A large majority of evangelicals believe that humans and all other creatures have always existed in their present form.*4 But among Protestants there are degrees of misguidedness that cluster into two basic camps. So-called old-Earth creationism attempts to reconcile Genesis with the scientific facts that Earth was created 4.6 billion years ago and that it took another 4.599 billion years for humans to appear. Young-Earth creationists simply deny the science—earth and humans and all the rest appeared a few thousand years ago. More than two-thirds of pastors in nonmainline Protestant churches are young-Earth creationists.*5
In any case, creationism, in flavors and consistencies from nutty to extra-nutty, has been completely normalized and institutionalized in America. The nuttiest have invented an elaborate new pseudoscience. There are creationist research papers that look and read like real academic papers, written by scientists with advanced degrees, such as “Radioisotope Dating of Meteorites,” which purports to explain why 4.5-billion-year-old rocks aren’t actually old—“their 4.55–4.57 Ga ‘ages’ obtained by Pb-Pb, U-Pb, and Pb-Pb–calibrated isochron age dating are likely not their true real-time ages, which according to the biblical paradigm is only about 6000 real-time years.” Their institutions grant master’s degrees and doctorates in biology, geology, and geophysics. There are several dozen colleges and universities that feature strictly creationist curricula.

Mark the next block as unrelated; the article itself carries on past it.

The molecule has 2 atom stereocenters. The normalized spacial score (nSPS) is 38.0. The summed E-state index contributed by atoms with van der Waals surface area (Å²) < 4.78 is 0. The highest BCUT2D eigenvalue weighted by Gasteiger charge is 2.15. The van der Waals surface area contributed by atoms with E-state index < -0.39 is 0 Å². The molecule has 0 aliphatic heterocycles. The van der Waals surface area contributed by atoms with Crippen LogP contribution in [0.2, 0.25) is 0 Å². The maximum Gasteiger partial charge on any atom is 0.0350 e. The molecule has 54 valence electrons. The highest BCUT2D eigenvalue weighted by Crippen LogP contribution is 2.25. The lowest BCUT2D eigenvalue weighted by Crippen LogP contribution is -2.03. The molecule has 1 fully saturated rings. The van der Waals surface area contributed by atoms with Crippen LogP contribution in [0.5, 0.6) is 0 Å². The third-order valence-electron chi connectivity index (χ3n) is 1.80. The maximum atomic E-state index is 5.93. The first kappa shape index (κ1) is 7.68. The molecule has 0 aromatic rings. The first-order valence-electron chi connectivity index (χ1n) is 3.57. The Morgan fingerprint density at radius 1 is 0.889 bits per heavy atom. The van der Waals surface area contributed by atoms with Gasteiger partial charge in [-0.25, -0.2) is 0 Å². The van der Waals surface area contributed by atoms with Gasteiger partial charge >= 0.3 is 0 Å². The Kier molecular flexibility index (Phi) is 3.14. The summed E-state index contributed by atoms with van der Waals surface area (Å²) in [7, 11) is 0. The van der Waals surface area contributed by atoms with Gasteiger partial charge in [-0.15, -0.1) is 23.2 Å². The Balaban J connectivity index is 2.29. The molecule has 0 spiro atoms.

The Discovery Institute isn’t committed to the six-thousand-year-old-Earth idea, but it’s careful not to reject it, either. On its well-produced site Evolution News and Views, it regularly disparages astrobiology, the search for Earth-like planets and molecules elsewhere in the galaxy. “Organized Science longs to find extraterrestrial life” because it “has long banked on the faith that life started by accident,” and “the thought that life on Earth might in fact be unique is unpopular, because that could mean that some source of intelligent design played a role.” The institute’s Harvard-educated founder and director has explained why so many Americans, unlike people in the rest of the developed world, deny biology. Our “high percentage of doubters of Darwinism” is because “this country’s citizens are famously independent and are not given to being rolled by an ideological elite in any field.”
OTHER SORTS OF extreme beliefs are less scriptural and more free-styling—how God and Jesus and Satan are tinkering with the world and people’s lives tonight or next month. These come, as usual, in two versions, the scary horror story and the wonderful fairy tale.